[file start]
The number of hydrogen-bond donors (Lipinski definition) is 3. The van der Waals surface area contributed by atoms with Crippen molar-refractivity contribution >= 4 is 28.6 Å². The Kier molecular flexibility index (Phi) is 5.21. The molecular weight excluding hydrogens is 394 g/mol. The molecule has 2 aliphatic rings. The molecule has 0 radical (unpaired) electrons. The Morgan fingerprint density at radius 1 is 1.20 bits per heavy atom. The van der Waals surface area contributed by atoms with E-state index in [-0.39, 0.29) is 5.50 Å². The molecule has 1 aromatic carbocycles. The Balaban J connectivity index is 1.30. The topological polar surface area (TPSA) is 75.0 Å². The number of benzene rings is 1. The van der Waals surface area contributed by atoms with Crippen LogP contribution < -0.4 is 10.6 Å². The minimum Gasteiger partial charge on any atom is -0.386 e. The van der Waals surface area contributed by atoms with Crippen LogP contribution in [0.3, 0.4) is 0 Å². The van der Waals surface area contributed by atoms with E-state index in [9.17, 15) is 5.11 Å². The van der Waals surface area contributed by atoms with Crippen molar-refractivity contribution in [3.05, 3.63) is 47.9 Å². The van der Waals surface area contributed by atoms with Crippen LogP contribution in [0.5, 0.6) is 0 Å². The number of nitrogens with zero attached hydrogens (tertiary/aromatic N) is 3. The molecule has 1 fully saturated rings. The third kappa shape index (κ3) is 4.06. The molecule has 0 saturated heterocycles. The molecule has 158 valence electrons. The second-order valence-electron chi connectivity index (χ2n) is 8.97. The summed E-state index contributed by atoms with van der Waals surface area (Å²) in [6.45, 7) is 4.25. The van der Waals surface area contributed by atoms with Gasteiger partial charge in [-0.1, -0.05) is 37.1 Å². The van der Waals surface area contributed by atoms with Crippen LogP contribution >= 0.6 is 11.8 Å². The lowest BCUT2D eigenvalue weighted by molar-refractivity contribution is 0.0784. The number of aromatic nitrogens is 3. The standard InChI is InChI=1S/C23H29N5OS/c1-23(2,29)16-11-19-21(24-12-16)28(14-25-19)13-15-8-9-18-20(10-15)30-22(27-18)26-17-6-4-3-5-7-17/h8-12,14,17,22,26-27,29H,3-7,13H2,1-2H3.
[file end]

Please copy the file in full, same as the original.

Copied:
The number of hydrogen-bond donors (Lipinski definition) is 3. The van der Waals surface area contributed by atoms with Crippen molar-refractivity contribution >= 4 is 28.6 Å². The Kier molecular flexibility index (Phi) is 5.21. The molecular weight excluding hydrogens is 394 g/mol. The molecule has 2 aliphatic rings. The molecule has 0 radical (unpaired) electrons. The Morgan fingerprint density at radius 1 is 1.20 bits per heavy atom. The van der Waals surface area contributed by atoms with E-state index in [-0.39, 0.29) is 5.50 Å². The molecule has 1 aromatic carbocycles. The Balaban J connectivity index is 1.30. The topological polar surface area (TPSA) is 75.0 Å². The number of benzene rings is 1. The van der Waals surface area contributed by atoms with Crippen LogP contribution < -0.4 is 10.6 Å². The minimum Gasteiger partial charge on any atom is -0.386 e. The van der Waals surface area contributed by atoms with Crippen LogP contribution in [0.3, 0.4) is 0 Å². The van der Waals surface area contributed by atoms with E-state index in [9.17, 15) is 5.11 Å². The van der Waals surface area contributed by atoms with Crippen molar-refractivity contribution in [3.05, 3.63) is 47.9 Å². The van der Waals surface area contributed by atoms with Crippen LogP contribution in [0.5, 0.6) is 0 Å². The number of nitrogens with zero attached hydrogens (tertiary/aromatic N) is 3. The molecule has 1 fully saturated rings. The third kappa shape index (κ3) is 4.06. The molecule has 0 saturated heterocycles. The molecule has 158 valence electrons. The second-order valence-electron chi connectivity index (χ2n) is 8.97. The summed E-state index contributed by atoms with van der Waals surface area (Å²) in [6.45, 7) is 4.25. The van der Waals surface area contributed by atoms with Gasteiger partial charge in [-0.1, -0.05) is 37.1 Å². The van der Waals surface area contributed by atoms with Crippen LogP contribution >= 0.6 is 11.8 Å². The lowest BCUT2D eigenvalue weighted by molar-refractivity contribution is 0.0784. The number of aromatic nitrogens is 3. The standard InChI is InChI=1S/C23H29N5OS/c1-23(2,29)16-11-19-21(24-12-16)28(14-25-19)13-15-8-9-18-20(10-15)30-22(27-18)26-17-6-4-3-5-7-17/h8-12,14,17,22,26-27,29H,3-7,13H2,1-2H3.